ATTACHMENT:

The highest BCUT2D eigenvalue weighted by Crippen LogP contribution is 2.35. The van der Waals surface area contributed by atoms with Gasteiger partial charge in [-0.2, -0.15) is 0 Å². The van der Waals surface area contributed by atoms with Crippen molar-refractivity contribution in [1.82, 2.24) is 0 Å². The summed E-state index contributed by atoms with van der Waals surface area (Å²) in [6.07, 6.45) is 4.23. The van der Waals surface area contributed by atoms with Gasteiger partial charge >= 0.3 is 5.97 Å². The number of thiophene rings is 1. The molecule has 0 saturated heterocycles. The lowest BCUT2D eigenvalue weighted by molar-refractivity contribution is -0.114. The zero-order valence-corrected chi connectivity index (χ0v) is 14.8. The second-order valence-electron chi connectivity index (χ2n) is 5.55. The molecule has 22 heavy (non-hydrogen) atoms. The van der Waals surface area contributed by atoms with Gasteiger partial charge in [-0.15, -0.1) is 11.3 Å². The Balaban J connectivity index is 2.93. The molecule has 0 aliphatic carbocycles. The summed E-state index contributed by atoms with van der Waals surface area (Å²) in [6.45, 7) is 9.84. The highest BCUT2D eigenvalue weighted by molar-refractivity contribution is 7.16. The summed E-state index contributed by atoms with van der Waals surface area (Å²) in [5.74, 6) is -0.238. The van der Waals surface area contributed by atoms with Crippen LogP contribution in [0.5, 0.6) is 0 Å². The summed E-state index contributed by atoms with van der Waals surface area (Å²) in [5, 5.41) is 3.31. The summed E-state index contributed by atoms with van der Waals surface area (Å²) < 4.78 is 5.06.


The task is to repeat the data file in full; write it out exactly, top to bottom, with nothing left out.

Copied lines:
The highest BCUT2D eigenvalue weighted by Crippen LogP contribution is 2.35. The van der Waals surface area contributed by atoms with Gasteiger partial charge in [-0.2, -0.15) is 0 Å². The van der Waals surface area contributed by atoms with Crippen molar-refractivity contribution in [1.82, 2.24) is 0 Å². The summed E-state index contributed by atoms with van der Waals surface area (Å²) in [6.07, 6.45) is 4.23. The van der Waals surface area contributed by atoms with Gasteiger partial charge >= 0.3 is 5.97 Å². The number of thiophene rings is 1. The molecule has 0 saturated heterocycles. The lowest BCUT2D eigenvalue weighted by molar-refractivity contribution is -0.114. The zero-order valence-corrected chi connectivity index (χ0v) is 14.8. The second-order valence-electron chi connectivity index (χ2n) is 5.55. The molecule has 22 heavy (non-hydrogen) atoms. The van der Waals surface area contributed by atoms with Gasteiger partial charge in [-0.15, -0.1) is 11.3 Å². The Balaban J connectivity index is 2.93. The molecule has 0 aliphatic carbocycles. The summed E-state index contributed by atoms with van der Waals surface area (Å²) in [6.45, 7) is 9.84. The highest BCUT2D eigenvalue weighted by molar-refractivity contribution is 7.16. The summed E-state index contributed by atoms with van der Waals surface area (Å²) in [5.74, 6) is -0.238. The van der Waals surface area contributed by atoms with Crippen LogP contribution in [0.5, 0.6) is 0 Å². The summed E-state index contributed by atoms with van der Waals surface area (Å²) in [5, 5.41) is 3.31. The summed E-state index contributed by atoms with van der Waals surface area (Å²) < 4.78 is 5.06.